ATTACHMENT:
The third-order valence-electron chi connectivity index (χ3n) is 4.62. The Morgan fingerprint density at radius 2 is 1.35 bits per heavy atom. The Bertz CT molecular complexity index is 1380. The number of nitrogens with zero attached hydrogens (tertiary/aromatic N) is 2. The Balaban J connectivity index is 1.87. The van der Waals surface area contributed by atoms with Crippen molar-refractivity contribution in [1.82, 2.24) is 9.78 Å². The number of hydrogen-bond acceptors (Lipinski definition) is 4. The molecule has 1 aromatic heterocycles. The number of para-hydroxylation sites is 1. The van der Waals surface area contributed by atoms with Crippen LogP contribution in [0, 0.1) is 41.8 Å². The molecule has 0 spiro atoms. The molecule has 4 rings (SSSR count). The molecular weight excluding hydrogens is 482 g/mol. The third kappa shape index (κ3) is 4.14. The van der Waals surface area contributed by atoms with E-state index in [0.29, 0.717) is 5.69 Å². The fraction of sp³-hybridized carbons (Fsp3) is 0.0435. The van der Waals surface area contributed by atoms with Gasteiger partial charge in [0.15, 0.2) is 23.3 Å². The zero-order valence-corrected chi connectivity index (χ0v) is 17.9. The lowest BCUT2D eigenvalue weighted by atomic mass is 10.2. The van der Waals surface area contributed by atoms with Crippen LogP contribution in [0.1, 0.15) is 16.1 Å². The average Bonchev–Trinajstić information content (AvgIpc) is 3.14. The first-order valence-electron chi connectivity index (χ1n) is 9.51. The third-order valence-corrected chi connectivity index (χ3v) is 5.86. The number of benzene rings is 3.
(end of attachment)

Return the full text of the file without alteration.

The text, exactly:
The third-order valence-electron chi connectivity index (χ3n) is 4.62. The Morgan fingerprint density at radius 2 is 1.35 bits per heavy atom. The Bertz CT molecular complexity index is 1380. The number of nitrogens with zero attached hydrogens (tertiary/aromatic N) is 2. The Balaban J connectivity index is 1.87. The van der Waals surface area contributed by atoms with Crippen molar-refractivity contribution in [1.82, 2.24) is 9.78 Å². The number of hydrogen-bond acceptors (Lipinski definition) is 4. The molecule has 1 aromatic heterocycles. The number of para-hydroxylation sites is 1. The van der Waals surface area contributed by atoms with Crippen LogP contribution in [0, 0.1) is 41.8 Å². The molecule has 0 spiro atoms. The molecule has 4 rings (SSSR count). The molecular weight excluding hydrogens is 482 g/mol. The third kappa shape index (κ3) is 4.14. The van der Waals surface area contributed by atoms with E-state index in [0.29, 0.717) is 5.69 Å². The fraction of sp³-hybridized carbons (Fsp3) is 0.0435. The van der Waals surface area contributed by atoms with Gasteiger partial charge in [0.15, 0.2) is 23.3 Å². The zero-order valence-corrected chi connectivity index (χ0v) is 17.9. The lowest BCUT2D eigenvalue weighted by atomic mass is 10.2. The van der Waals surface area contributed by atoms with Crippen LogP contribution in [0.1, 0.15) is 16.1 Å². The average Bonchev–Trinajstić information content (AvgIpc) is 3.14. The first-order valence-electron chi connectivity index (χ1n) is 9.51. The third-order valence-corrected chi connectivity index (χ3v) is 5.86. The number of benzene rings is 3.